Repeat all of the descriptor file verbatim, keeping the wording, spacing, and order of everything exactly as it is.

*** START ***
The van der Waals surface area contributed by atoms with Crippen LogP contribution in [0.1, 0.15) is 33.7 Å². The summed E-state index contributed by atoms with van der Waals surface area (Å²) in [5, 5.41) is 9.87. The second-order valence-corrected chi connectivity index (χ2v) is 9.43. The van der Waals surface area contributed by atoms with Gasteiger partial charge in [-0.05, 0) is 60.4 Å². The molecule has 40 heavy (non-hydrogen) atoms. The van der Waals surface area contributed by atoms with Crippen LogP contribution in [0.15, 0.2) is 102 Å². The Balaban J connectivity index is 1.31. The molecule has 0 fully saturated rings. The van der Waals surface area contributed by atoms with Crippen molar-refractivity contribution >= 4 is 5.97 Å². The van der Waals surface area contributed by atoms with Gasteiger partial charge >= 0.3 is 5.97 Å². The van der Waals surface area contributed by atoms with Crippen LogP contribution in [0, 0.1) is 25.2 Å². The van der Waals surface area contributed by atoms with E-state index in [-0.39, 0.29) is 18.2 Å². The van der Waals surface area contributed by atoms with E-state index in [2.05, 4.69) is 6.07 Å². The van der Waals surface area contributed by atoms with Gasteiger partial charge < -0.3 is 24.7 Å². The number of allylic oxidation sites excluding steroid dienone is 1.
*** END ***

The van der Waals surface area contributed by atoms with Crippen LogP contribution in [0.1, 0.15) is 33.7 Å². The summed E-state index contributed by atoms with van der Waals surface area (Å²) in [5, 5.41) is 9.87. The second-order valence-corrected chi connectivity index (χ2v) is 9.43. The van der Waals surface area contributed by atoms with Gasteiger partial charge in [-0.05, 0) is 60.4 Å². The molecule has 40 heavy (non-hydrogen) atoms. The van der Waals surface area contributed by atoms with Crippen LogP contribution in [0.15, 0.2) is 102 Å². The Balaban J connectivity index is 1.31. The molecule has 0 fully saturated rings. The van der Waals surface area contributed by atoms with Crippen molar-refractivity contribution >= 4 is 5.97 Å². The van der Waals surface area contributed by atoms with Gasteiger partial charge >= 0.3 is 5.97 Å². The van der Waals surface area contributed by atoms with Crippen LogP contribution in [0, 0.1) is 25.2 Å². The van der Waals surface area contributed by atoms with E-state index in [-0.39, 0.29) is 18.2 Å². The van der Waals surface area contributed by atoms with E-state index in [2.05, 4.69) is 6.07 Å². The van der Waals surface area contributed by atoms with Gasteiger partial charge < -0.3 is 24.7 Å². The number of allylic oxidation sites excluding steroid dienone is 1.